“The Permanent Way”
Written by David Hare, shown at the Playhouse
Reviewed by Sue Hunter
This is a play about the Railways.
In fact, this was an evening of high drama and emotion, about horror
and corruption, terror and tenderness.
The excellent cast draws us into the lives of these people involved in
the train service and its disasters, using humour, compassion and anger.
The Bereaved Widow tells of the corruption of companies and bureaucrats. Not of ‘greased palms’ but of their conspiracy (the politicians, Railtrack, Jarvis) to do nothing: "The response of ordinary people is different." She tells of a taxi driver, who, on learning he was carrying bereaved passengers to a memorial service, turned off his metre saying, "It’s the least I can do." She says, "They know, you see. People know."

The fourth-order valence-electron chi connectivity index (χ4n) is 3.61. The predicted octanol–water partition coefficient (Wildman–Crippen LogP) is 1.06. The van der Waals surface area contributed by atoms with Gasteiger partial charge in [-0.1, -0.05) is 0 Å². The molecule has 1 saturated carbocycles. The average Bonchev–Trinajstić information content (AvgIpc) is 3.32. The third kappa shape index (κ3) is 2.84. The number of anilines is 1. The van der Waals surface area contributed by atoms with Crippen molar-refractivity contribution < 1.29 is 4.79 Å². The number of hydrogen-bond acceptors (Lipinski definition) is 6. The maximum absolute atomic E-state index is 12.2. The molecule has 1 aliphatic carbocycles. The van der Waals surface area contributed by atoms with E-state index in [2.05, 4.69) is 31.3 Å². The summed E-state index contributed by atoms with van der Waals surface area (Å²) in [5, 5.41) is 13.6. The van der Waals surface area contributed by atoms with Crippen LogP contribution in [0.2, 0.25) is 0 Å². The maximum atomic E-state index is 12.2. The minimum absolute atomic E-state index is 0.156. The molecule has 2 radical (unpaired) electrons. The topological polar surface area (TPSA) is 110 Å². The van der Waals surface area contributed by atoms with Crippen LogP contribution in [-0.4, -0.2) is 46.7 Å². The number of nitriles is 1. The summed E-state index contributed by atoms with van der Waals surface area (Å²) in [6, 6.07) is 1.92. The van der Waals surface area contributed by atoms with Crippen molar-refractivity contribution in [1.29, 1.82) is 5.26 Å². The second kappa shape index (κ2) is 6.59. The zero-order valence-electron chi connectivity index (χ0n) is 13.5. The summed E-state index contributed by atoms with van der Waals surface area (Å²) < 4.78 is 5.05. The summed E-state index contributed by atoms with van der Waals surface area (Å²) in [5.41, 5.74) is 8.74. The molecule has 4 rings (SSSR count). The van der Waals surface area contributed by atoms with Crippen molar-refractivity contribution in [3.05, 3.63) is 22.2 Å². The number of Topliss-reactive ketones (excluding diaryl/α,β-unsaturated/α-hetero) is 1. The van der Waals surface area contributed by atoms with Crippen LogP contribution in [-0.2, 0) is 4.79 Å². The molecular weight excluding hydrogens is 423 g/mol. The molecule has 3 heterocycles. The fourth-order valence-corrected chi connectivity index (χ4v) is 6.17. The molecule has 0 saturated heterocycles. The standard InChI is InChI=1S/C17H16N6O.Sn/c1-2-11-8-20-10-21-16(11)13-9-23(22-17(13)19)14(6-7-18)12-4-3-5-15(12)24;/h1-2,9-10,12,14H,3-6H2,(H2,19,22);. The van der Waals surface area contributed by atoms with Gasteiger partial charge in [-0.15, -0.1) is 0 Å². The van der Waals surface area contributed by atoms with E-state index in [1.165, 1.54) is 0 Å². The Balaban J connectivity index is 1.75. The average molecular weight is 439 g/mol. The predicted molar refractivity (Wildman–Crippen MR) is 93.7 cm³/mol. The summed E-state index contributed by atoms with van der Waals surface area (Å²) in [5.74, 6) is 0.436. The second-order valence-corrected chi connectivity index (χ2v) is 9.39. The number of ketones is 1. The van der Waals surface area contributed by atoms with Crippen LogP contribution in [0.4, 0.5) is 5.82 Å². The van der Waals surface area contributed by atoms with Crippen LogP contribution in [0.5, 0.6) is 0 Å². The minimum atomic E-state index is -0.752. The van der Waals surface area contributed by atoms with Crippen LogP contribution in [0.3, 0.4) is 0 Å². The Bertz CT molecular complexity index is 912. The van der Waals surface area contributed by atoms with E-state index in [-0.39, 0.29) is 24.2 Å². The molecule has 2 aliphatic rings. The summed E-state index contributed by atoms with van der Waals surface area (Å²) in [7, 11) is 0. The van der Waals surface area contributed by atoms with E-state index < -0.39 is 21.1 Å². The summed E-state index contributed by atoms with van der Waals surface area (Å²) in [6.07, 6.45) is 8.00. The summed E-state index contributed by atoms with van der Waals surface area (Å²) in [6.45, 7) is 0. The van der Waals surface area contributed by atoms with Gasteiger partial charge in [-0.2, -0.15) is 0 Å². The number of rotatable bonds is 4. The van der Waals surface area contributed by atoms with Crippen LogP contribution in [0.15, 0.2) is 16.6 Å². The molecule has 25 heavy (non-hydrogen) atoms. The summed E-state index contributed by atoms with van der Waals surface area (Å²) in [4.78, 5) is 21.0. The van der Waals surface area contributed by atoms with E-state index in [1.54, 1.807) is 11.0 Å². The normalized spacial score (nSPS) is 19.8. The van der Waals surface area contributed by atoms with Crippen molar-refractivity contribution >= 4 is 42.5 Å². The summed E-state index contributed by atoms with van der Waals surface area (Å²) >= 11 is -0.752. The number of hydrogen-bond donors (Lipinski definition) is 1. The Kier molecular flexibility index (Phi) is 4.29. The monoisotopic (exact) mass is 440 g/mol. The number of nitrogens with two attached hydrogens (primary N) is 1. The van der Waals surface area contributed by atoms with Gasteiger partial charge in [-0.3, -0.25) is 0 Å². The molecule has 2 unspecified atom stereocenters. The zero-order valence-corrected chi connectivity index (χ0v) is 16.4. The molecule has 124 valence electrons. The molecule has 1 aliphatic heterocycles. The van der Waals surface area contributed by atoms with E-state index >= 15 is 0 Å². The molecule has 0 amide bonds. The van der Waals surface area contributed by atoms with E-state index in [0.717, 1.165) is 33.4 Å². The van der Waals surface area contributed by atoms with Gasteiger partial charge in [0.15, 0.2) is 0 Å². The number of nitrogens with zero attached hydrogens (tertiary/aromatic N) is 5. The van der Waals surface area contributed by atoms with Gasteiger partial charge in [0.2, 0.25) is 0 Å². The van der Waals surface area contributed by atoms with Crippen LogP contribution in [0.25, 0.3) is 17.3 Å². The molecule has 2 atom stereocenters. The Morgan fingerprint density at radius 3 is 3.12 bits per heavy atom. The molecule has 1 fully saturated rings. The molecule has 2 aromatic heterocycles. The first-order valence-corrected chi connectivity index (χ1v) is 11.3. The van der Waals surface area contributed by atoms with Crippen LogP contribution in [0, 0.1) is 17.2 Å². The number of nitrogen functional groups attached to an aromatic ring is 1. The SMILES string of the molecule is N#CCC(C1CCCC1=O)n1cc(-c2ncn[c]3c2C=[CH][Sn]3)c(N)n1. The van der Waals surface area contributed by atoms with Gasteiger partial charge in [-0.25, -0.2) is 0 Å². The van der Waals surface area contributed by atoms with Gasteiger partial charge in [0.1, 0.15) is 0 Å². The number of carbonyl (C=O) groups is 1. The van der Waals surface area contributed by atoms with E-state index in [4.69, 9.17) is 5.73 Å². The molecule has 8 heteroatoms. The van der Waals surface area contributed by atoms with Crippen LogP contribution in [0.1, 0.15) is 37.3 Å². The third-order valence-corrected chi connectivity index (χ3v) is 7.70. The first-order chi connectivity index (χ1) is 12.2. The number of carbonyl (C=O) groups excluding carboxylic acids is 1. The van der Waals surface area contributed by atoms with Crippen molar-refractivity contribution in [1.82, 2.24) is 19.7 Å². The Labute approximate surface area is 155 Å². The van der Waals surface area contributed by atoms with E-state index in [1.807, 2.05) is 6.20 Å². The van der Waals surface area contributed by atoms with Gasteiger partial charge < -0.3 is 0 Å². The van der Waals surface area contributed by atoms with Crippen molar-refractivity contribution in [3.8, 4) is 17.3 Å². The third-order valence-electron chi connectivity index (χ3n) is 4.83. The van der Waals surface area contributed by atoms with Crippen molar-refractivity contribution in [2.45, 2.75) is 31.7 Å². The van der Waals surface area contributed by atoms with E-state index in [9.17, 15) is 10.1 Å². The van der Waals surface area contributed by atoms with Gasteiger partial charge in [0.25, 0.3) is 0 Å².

On June 24th  Jarvis announced record profits for the year following the Potter’s Bar crash.
Two quotes from the accompanying pamphlet:
"Between 1992 and 1997, the number of workers permanently employed to maintain and renew the infrastructure fell from 31,000 to between 15,000 and 19,000." Ian Jack, who wrote ‘The Crash that Stopped Britain’
"They [the Conservatives] want to replace a comprehensive, co-ordinated national railway network with a hotchpotch of private companies linked together by a gigantic bureaucratic paperchase of contracts – overseen of course by a clutch of Quangos. As the public learn about the chaos and cost, their anger at this folly will grow." Tony Blair, 1995
10 May 2002 Potters Bar: Seven people
have died and over 70 are injured.